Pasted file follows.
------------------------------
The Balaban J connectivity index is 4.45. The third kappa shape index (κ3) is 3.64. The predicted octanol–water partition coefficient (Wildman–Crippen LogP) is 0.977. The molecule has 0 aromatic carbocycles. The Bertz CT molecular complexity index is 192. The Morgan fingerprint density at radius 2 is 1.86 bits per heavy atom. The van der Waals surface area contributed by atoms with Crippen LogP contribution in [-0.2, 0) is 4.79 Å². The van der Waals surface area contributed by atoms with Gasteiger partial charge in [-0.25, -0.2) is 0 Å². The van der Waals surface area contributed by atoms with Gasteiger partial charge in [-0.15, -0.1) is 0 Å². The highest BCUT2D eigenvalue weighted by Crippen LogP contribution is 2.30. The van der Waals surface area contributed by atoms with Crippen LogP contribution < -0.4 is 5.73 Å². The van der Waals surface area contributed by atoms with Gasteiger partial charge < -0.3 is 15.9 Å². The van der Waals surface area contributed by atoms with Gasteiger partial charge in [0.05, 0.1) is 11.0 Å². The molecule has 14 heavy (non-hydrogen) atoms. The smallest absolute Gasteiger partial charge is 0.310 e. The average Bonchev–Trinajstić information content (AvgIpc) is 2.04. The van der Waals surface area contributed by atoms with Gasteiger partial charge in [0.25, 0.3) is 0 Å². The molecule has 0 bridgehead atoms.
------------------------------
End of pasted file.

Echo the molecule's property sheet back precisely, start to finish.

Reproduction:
The Balaban J connectivity index is 4.45. The third kappa shape index (κ3) is 3.64. The predicted octanol–water partition coefficient (Wildman–Crippen LogP) is 0.977. The molecule has 0 aromatic carbocycles. The Bertz CT molecular complexity index is 192. The Morgan fingerprint density at radius 2 is 1.86 bits per heavy atom. The van der Waals surface area contributed by atoms with Crippen LogP contribution in [-0.2, 0) is 4.79 Å². The van der Waals surface area contributed by atoms with Gasteiger partial charge in [-0.25, -0.2) is 0 Å². The van der Waals surface area contributed by atoms with Gasteiger partial charge in [-0.15, -0.1) is 0 Å². The highest BCUT2D eigenvalue weighted by Crippen LogP contribution is 2.30. The van der Waals surface area contributed by atoms with Crippen LogP contribution < -0.4 is 5.73 Å². The van der Waals surface area contributed by atoms with Gasteiger partial charge < -0.3 is 15.9 Å². The van der Waals surface area contributed by atoms with Gasteiger partial charge in [0.05, 0.1) is 11.0 Å². The molecule has 14 heavy (non-hydrogen) atoms. The smallest absolute Gasteiger partial charge is 0.310 e. The average Bonchev–Trinajstić information content (AvgIpc) is 2.04. The van der Waals surface area contributed by atoms with Gasteiger partial charge in [0.25, 0.3) is 0 Å². The molecule has 0 bridgehead atoms.